According to Heart Out vocalist Peter Tanski, the four-piece’s new album is all about addiction — and clawing out from beneath it.
“That’s why the album’s called ‘The Thirst,’” Tanski said. “It’s about that undying hunger for a substance. Or it can be a person. It can be anything that you didn’t really see yourself being able to live without. It’s about breaking yourself free from it.”
Tanski and his band mates Eric Brocious (guitar), Zac Wilson (bass) and Joey Solimini (drums and drinks) dress their message on their full-length “The Thirst” with the trappings of ’80s hardcore punk; the vocalist said his band is full of harsh musical critics, so they set out to make something they’d want to hear instead of waiting for another band to do it.
“What we wanted to do was kind of put our own mark on the traditional hardcore punk sound,” Tanski said. “We wanted to keep it traditional without trying to sound like a carbon copy of every other ’80s hardcore punk band; something that kind of marries the traditional rock troupe with the faster, more thrashy punk of the early ’80s.”
Tanski’s focus on traditional rock comes from his musical inspiration: his father’s collection of Rolling Stones vinyl. From there, his songwriting sensibilities were influenced by bands like The Clash, The Ramones, The Misfits and thrash metal. That’s the strange brew Tanski and company were in business to craft; to accomplish that goal, the group of long-time musicians and friends enlisted fellow Northeastern Pennsylvania music scene veteran Cliff Evans of Scranton’s Rec Studio.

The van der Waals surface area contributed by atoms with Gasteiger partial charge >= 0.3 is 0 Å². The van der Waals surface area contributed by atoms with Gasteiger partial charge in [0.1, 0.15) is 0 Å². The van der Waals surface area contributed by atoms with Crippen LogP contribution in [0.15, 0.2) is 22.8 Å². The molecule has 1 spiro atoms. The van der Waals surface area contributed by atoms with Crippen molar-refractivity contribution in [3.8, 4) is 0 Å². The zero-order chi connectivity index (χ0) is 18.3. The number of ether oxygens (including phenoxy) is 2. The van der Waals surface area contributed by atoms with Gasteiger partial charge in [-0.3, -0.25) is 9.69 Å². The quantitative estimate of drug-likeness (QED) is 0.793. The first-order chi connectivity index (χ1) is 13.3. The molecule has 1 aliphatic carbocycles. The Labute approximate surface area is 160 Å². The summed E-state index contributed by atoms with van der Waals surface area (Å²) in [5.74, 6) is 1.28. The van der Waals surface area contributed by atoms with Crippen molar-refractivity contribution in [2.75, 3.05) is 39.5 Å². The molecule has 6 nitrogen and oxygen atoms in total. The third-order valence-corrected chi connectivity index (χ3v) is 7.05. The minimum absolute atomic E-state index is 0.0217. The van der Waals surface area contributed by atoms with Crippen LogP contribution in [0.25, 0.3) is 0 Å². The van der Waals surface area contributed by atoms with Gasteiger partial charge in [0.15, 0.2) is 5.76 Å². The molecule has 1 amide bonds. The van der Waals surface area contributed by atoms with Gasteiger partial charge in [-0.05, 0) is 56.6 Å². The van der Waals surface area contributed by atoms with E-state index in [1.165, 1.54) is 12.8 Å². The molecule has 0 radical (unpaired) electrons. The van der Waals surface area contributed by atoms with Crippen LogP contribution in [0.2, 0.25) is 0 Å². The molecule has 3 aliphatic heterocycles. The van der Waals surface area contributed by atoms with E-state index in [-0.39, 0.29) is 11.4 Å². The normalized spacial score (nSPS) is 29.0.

“That’s kind of the magic of this whole thing,” Caswell said. “A bunch of people who have either known each other or traveled in the same circles for such a long time and it was, like, fated to be. As if everything fell together seamlessly without much effort.”
“The Thirst” was recorded during an almost two-week recording marathon in the middle of the NEPA winter. Instrument players laid their tracks down in two day’s time, but an afflicted Tanski took over a week to finish his vocals due to illness. Despite the hardships, Heart Out and Evans persisted, creating a 10-track album that released June 9. Tanski, now 39, said this may be his last attempt at building a band that can viably tour — that doesn’t mean he’s ready to give up the rock ‘n’ roll lifestyle completely though.
“It’s my last stab because, you know, I’m approaching 40 and I have a career outside of this, so if I can’t make a go of this it’s the final time. I’ll be satisfied knowing we have a record out there. But I don’t foresee us giving up on this band specifically; we’re all pretty happy with what we’re doing right now.”
Reach Gene Axton at 570-991-6121 or on Twitter @TLArts